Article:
Goner-A: How far will it spread?

The IT industry is waiting to find out whether Goner-A will prove as damaging as the Love Bug, Nimda and other viruses that have...

The IT industry is waiting to find out whether Goner-A will prove as damaging as the Love Bug, Nimda and other viruses that have caused so much havoc recently.

Sal Viveros, director of marketing at antivirus software vendor McAfee, told CW360.com that Goner-A is "the most widespread virus we have seen since the Love Bug. Hundreds of thousands [of users] have been hit."

The worm has forced some large companies to take down their e-mail servers, he added.

Graham Cluley, senior technology consultant at antivirus vendor Sophos, said Goner-A is serious. "It is still spreading, but it was fairly quiet in the Far East overnight and we hope it will not be as bad as the Love Bug," he said.

Kathryn Kerr, threat assessment manager at Australia's Computer Emergency Response Team, agreed. "We have seen a certain level of activity, but few reports of infections among our members," she said.

The W32.Goner.A@mm or Goner worm is disguised as a screensaver that comes attached to an e-mail message. When the recipient opens the attachment, the worm activates and seeks out any locally installed antivirus and personal firewall software. The worm then attempts to erase all the files in the directory where the software is installed. It can also spread through file attachments sent by instant messaging systems.

Viveros spoke for many IT departments when he expressed frustration that users are still clicking on potential viruses, despite years of education. "Perhaps it is just human nature," he said. "If people haven't been hit by a virus for a few months, their guard goes down."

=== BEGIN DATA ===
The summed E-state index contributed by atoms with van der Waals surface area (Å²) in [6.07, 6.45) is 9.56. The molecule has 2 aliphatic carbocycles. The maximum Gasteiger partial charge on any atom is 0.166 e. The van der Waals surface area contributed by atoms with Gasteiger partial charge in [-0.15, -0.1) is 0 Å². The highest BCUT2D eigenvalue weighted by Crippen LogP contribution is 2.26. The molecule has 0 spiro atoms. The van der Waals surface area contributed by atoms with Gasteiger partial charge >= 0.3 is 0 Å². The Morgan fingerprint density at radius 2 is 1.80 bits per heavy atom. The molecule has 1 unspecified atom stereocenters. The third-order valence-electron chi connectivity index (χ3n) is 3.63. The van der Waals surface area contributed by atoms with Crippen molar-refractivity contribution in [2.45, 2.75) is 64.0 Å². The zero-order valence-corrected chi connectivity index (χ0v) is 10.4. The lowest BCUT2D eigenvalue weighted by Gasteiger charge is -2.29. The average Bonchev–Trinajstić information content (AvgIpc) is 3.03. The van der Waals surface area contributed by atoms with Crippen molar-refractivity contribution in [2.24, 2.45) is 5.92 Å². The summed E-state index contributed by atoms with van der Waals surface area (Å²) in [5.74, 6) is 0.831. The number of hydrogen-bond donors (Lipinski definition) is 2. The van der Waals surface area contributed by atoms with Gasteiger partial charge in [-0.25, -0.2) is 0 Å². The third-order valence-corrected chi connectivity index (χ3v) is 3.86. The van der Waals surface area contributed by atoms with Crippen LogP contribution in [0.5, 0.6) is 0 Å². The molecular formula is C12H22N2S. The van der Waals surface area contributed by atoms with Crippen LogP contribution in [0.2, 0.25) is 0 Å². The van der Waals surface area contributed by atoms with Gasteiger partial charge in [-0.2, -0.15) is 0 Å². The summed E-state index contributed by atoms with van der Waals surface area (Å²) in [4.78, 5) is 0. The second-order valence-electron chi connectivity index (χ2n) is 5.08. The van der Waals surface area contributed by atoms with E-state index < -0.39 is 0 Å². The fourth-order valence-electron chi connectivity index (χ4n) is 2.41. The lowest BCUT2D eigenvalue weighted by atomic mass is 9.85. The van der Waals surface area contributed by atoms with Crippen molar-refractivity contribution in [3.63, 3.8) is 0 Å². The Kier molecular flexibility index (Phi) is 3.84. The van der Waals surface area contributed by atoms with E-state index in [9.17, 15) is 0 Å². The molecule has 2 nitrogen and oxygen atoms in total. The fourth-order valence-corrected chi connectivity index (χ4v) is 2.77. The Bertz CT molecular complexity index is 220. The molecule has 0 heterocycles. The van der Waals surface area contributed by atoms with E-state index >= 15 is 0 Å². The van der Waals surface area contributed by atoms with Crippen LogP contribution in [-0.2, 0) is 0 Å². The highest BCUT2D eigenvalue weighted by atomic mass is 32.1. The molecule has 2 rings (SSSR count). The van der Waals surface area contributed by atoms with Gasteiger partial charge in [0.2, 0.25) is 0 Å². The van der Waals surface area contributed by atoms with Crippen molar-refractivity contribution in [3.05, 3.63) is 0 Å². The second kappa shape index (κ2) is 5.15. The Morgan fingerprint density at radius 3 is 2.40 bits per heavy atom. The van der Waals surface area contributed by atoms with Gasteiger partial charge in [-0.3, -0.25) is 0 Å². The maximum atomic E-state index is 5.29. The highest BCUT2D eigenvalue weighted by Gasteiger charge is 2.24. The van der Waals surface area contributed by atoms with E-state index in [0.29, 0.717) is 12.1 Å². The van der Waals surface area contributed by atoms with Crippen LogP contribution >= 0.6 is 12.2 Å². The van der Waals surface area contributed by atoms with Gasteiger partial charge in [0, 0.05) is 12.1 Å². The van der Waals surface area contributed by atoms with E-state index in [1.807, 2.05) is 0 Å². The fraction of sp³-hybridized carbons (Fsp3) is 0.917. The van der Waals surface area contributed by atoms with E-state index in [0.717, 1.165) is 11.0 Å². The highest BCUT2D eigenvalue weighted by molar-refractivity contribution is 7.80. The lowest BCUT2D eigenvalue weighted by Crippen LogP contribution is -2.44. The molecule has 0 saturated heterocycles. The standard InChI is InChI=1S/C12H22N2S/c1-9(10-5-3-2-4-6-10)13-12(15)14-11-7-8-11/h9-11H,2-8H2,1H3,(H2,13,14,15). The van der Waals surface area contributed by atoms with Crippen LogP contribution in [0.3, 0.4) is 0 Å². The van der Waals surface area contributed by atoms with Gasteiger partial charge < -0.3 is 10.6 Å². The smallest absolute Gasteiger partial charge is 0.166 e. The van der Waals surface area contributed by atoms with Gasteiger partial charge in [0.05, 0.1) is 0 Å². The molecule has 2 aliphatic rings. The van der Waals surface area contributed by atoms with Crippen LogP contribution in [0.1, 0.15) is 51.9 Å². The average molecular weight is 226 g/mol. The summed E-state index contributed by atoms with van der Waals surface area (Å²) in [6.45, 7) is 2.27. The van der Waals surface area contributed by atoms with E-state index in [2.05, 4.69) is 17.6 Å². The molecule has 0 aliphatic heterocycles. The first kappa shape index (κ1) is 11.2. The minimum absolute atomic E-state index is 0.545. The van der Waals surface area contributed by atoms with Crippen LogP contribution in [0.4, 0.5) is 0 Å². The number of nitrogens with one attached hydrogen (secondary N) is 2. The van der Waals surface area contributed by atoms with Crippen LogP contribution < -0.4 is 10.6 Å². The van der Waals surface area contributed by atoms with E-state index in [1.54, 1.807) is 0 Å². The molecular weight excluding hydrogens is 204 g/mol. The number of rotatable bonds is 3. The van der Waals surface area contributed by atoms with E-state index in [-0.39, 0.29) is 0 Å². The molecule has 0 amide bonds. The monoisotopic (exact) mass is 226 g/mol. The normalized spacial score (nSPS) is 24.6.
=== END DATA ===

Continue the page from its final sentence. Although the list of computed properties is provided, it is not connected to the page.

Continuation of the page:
David Perry, director of education at security vendor Trend Micro, said: "Some people have the idea that viruses are big and dramatic, so they intentionally download viruses and click on them because they want to see what it is capable of doing."

Cluley agreed: "Goner-A relies on the bug in people's brains, not on bugs in e-mail programs. Maybe some people have learnt from previous viruses, but an awful lot of users still haven't. Maybe we are assuming too much."

He urged companies to go beyond issuing security policies to their staff and to step up basic training in the safe operation of e-mail. Cluley also called for more direct action from IT departments.

"There is no reason for anyone in your organisation to get a screensaver from outside the organisation or to get a VBS script. They should be blocked at the gateway. That way you don't have to wait for your antivirus vendor to issue an update," he said.

For companies where this is not possible, McAfee has launched a managed security service. "Small and medium-sized businesses don't have the resources to deal with the constant flow of viruses and security patches," said Viveros. "We believe managed services offer them enhanced security."

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